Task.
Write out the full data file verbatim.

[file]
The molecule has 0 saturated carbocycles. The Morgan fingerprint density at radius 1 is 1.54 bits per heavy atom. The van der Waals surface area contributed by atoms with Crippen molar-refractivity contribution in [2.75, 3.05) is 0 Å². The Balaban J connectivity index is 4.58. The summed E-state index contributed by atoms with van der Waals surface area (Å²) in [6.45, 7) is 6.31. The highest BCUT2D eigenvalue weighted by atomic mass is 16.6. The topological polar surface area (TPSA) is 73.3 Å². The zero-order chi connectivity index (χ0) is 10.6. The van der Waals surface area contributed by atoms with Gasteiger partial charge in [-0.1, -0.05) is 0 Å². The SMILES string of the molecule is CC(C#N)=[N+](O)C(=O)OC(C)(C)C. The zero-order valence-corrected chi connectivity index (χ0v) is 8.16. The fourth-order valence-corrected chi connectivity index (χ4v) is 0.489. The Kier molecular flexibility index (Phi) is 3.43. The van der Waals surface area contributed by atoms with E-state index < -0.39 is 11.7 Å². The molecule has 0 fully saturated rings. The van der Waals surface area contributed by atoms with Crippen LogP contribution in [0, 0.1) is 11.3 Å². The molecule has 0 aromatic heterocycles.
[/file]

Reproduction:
The molecule has 0 saturated carbocycles. The Morgan fingerprint density at radius 1 is 1.54 bits per heavy atom. The van der Waals surface area contributed by atoms with Crippen molar-refractivity contribution in [2.75, 3.05) is 0 Å². The Balaban J connectivity index is 4.58. The summed E-state index contributed by atoms with van der Waals surface area (Å²) in [6.45, 7) is 6.31. The highest BCUT2D eigenvalue weighted by atomic mass is 16.6. The topological polar surface area (TPSA) is 73.3 Å². The zero-order chi connectivity index (χ0) is 10.6. The van der Waals surface area contributed by atoms with Gasteiger partial charge in [-0.1, -0.05) is 0 Å². The SMILES string of the molecule is CC(C#N)=[N+](O)C(=O)OC(C)(C)C. The zero-order valence-corrected chi connectivity index (χ0v) is 8.16. The fourth-order valence-corrected chi connectivity index (χ4v) is 0.489. The Kier molecular flexibility index (Phi) is 3.43. The van der Waals surface area contributed by atoms with E-state index < -0.39 is 11.7 Å². The molecule has 0 fully saturated rings. The van der Waals surface area contributed by atoms with Crippen LogP contribution in [0, 0.1) is 11.3 Å². The molecule has 0 aromatic heterocycles.